Starbucks Corp. chairman and CEO Howard Schultz is relinquishing the helm of the coffeehouse chain’s global operations in April, but he’s by no means going away.
Kevin Johnson, the Seattle-based company’s president and chief operating officer, will become CEO in the spring.
Schultz will take the role of executive chairman, and will turn his focus to growing Starbucks’ ultra-premium brands.
The C-suite shakeup comes as Starbucks sets an aggressive five-year agenda, planning for an additional 12,000 units globally, to reach 37,000 locations by 2021.
The core brand continues to build on its position as a digital leader to capture the consumer move away from brick-and-mortar retail.
As Starbucks CEO, Johnson will bring his technology background as former CEO of Juniper Networks Inc. and a former Microsoft executive to the role.
Johnson pledged to lead the company his own way, and not in Schultz’s shadow. “I realize I’m not Howard. I’m Kevin. I’m going to lead in an authentic way,” he told CNN.
Schultz said Johnson is more equipped to be CEO of the 25,000-unit chain as Starbucks grows its digital prowess around the world. The incoming CEO has also been a Starbucks board member since 2009, and Johnson and Schultz have been working together for years to get to this point.
The change is unlike Schultz’s previous departure from the CEO role. In 2000, he stepped back to become chief global strategist, as well as owner of the Seattle Supersonics basketball team, only to return as Starbucks CEO eight years later.
This time, Schultz is returning to his entrepreneurial roots, growing the new Roastery format, as well as the modified Reserve coffeehouse variation, offering a more-premium experience.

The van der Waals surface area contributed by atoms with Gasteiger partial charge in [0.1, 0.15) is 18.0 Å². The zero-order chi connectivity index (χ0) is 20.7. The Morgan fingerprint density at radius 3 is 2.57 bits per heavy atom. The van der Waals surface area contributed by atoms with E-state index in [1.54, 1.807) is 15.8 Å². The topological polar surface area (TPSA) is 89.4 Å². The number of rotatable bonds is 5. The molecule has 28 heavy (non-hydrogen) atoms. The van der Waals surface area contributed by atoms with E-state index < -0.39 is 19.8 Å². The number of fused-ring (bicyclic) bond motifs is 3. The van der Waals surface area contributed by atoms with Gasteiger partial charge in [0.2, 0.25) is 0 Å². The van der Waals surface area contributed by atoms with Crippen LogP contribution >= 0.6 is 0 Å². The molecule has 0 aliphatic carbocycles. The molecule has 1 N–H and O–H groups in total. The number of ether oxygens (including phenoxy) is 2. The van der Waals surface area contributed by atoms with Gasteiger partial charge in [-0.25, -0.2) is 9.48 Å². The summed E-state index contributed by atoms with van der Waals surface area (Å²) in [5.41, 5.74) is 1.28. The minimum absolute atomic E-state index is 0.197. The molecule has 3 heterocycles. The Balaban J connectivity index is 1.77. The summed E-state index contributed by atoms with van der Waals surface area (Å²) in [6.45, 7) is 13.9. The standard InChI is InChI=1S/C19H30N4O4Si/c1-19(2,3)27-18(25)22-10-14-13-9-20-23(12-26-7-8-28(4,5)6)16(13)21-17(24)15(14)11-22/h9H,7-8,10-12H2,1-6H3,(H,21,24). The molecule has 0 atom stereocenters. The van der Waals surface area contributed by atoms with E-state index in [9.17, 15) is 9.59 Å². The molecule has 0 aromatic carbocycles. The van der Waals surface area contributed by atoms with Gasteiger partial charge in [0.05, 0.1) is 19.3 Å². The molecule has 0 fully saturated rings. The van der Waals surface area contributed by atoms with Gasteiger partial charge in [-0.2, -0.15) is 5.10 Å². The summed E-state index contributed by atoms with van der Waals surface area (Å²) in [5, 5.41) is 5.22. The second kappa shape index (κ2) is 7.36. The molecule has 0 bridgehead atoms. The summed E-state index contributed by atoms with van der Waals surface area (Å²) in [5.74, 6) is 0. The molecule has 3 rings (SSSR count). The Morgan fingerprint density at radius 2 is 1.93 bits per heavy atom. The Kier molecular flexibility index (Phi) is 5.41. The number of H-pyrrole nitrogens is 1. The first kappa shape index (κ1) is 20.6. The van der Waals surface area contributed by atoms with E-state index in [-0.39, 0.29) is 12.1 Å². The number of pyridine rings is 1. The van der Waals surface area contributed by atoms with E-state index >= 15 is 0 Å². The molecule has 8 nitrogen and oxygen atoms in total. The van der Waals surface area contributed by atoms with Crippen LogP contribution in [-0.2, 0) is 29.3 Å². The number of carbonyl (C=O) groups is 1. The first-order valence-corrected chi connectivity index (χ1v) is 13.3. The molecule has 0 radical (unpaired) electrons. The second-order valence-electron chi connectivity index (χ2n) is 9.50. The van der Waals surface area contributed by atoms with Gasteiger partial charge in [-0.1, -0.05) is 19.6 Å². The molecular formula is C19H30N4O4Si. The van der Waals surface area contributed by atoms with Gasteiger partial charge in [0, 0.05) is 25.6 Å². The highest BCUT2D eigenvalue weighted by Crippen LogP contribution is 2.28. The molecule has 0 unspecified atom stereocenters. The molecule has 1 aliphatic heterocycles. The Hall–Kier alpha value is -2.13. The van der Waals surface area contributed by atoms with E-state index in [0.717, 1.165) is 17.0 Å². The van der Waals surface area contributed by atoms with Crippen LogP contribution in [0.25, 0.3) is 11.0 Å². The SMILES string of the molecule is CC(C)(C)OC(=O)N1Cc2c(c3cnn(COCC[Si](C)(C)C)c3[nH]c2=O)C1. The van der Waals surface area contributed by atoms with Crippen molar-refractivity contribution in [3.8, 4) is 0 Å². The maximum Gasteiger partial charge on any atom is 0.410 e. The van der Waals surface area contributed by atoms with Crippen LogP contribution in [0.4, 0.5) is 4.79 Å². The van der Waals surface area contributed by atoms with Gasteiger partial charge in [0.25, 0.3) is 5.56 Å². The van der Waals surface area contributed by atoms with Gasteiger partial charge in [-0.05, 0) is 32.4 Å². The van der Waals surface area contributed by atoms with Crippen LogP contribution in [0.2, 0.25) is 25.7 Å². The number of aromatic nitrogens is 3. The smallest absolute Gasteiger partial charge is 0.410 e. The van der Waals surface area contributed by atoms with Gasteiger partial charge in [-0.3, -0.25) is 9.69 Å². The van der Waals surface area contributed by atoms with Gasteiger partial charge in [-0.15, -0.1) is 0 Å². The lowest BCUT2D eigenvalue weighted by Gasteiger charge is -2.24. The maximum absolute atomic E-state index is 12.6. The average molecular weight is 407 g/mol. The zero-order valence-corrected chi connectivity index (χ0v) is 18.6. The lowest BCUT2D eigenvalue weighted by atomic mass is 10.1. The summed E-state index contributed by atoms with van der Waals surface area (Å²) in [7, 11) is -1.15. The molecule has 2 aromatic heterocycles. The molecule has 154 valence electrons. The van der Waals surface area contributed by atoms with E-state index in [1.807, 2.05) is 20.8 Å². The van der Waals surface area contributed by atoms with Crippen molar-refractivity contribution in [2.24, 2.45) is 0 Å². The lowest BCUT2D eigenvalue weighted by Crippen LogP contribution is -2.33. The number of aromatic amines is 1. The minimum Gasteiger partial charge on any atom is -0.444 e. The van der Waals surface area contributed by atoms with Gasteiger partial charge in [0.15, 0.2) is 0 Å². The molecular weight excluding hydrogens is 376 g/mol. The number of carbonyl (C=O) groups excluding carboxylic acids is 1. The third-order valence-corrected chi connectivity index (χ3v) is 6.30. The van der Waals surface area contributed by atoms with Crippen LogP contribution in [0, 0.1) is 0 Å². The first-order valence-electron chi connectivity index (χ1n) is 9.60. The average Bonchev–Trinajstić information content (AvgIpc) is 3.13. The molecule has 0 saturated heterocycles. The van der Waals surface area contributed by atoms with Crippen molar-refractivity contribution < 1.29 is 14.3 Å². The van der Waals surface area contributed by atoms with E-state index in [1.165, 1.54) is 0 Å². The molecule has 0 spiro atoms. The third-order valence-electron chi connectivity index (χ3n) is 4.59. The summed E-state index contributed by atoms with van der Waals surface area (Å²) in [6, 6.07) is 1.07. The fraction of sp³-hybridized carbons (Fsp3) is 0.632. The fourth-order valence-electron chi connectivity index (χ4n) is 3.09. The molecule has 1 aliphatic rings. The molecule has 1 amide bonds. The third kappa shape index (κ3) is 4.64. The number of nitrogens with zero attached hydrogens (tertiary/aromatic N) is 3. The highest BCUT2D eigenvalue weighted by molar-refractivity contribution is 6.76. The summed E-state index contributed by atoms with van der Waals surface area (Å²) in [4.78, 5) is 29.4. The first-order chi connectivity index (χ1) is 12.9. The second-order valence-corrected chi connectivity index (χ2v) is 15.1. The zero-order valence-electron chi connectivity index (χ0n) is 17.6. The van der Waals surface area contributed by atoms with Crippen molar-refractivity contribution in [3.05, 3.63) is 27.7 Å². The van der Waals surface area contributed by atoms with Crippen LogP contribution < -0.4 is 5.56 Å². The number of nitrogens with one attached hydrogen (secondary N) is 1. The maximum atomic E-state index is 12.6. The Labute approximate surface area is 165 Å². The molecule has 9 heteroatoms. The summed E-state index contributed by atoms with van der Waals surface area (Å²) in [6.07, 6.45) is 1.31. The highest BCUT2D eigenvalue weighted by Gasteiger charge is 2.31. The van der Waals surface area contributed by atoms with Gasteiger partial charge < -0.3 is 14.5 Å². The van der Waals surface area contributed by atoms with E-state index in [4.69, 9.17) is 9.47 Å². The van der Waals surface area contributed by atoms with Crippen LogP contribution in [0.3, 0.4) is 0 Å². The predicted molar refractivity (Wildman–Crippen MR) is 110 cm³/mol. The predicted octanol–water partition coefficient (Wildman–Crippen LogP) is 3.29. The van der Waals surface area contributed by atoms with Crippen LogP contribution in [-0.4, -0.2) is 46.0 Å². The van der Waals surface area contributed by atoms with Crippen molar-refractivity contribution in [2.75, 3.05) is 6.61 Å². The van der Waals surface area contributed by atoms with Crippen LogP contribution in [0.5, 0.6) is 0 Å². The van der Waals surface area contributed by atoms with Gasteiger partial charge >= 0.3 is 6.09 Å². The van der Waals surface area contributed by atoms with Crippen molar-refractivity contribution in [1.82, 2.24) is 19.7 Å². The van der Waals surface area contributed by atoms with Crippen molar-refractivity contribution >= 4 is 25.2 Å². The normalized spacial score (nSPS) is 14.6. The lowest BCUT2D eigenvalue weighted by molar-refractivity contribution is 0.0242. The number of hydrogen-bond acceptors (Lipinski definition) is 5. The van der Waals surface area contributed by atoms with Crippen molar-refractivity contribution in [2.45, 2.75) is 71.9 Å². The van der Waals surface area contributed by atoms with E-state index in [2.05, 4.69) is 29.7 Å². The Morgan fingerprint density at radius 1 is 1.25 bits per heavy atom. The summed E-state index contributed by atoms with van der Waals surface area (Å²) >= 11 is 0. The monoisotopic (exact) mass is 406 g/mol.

The chain sees super-premium brands as destinations that have the potential for significantly higher returns.
Starbucks Reserve stores, for example, will serve micro-lot coffees made with the latest brewing methods and food from the recently acquired Italian bakery Princi, as well as alcohol. Starbucks estimates that the units will deliver twice the unit economics of a typical Starbucks, and more than 1,000 are planned, with the rollout beginning in 2017. Reserve specialty coffees will be available in about 20 percent of traditional Starbucks locations by 2021.
The original Roastery location in Seattle, offering a fully immersive coffee experience, recorded a 24-percent increase in same-store sales in fiscal 2016. Additional units are scheduled for Shanghai, New York and Tokyo in the next two years.
Schultz envisions 20 to 30 Roastery outlets around the world, serving as innovation labs for the rest of the chain and casting a better-coffee halo over the brand overall.
Long proven as a visionary who taught the masses to pay more for better coffee, Schultz’s next step toward premiumization could be the key to Starbucks’ long-term future.
But he won’t be able to do it without Johnson keeping the Starbucks mothership afloat and healthy.
Contact Lisa Jennings at [email protected]
Follow her on Twitter: @livetodineout